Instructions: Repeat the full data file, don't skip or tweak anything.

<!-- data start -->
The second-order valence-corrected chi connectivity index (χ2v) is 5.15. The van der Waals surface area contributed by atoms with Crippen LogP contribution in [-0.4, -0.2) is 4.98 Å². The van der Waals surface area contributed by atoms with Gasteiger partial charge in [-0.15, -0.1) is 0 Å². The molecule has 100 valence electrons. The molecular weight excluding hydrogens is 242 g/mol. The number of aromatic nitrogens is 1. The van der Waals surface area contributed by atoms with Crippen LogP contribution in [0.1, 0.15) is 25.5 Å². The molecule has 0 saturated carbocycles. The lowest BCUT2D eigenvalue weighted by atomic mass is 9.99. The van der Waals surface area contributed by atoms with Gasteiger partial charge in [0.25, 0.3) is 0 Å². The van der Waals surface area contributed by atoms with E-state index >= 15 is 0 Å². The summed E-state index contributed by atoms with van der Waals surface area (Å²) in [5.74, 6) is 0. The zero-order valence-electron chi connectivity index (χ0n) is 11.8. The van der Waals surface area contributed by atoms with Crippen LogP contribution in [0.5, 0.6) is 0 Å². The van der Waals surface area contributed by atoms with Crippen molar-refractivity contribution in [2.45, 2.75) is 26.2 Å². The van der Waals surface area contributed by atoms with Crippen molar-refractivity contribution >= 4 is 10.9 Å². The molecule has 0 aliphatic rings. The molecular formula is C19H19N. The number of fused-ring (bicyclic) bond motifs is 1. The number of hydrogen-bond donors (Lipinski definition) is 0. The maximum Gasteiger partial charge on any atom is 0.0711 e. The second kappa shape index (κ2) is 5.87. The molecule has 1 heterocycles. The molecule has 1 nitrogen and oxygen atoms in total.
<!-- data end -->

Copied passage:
The second-order valence-corrected chi connectivity index (χ2v) is 5.15. The van der Waals surface area contributed by atoms with Crippen LogP contribution in [-0.4, -0.2) is 4.98 Å². The van der Waals surface area contributed by atoms with Gasteiger partial charge in [-0.15, -0.1) is 0 Å². The molecule has 100 valence electrons. The molecular weight excluding hydrogens is 242 g/mol. The number of aromatic nitrogens is 1. The van der Waals surface area contributed by atoms with Crippen LogP contribution in [0.1, 0.15) is 25.5 Å². The molecule has 0 saturated carbocycles. The lowest BCUT2D eigenvalue weighted by atomic mass is 9.99. The van der Waals surface area contributed by atoms with Gasteiger partial charge in [0.25, 0.3) is 0 Å². The van der Waals surface area contributed by atoms with E-state index >= 15 is 0 Å². The summed E-state index contributed by atoms with van der Waals surface area (Å²) in [5.74, 6) is 0. The zero-order valence-electron chi connectivity index (χ0n) is 11.8. The van der Waals surface area contributed by atoms with Crippen LogP contribution in [0.5, 0.6) is 0 Å². The van der Waals surface area contributed by atoms with Crippen molar-refractivity contribution in [2.45, 2.75) is 26.2 Å². The van der Waals surface area contributed by atoms with Crippen molar-refractivity contribution >= 4 is 10.9 Å². The molecule has 0 aliphatic rings. The molecular formula is C19H19N. The number of fused-ring (bicyclic) bond motifs is 1. The number of hydrogen-bond donors (Lipinski definition) is 0. The maximum Gasteiger partial charge on any atom is 0.0711 e. The second kappa shape index (κ2) is 5.87. The molecule has 1 heterocycles. The molecule has 1 nitrogen and oxygen atoms in total.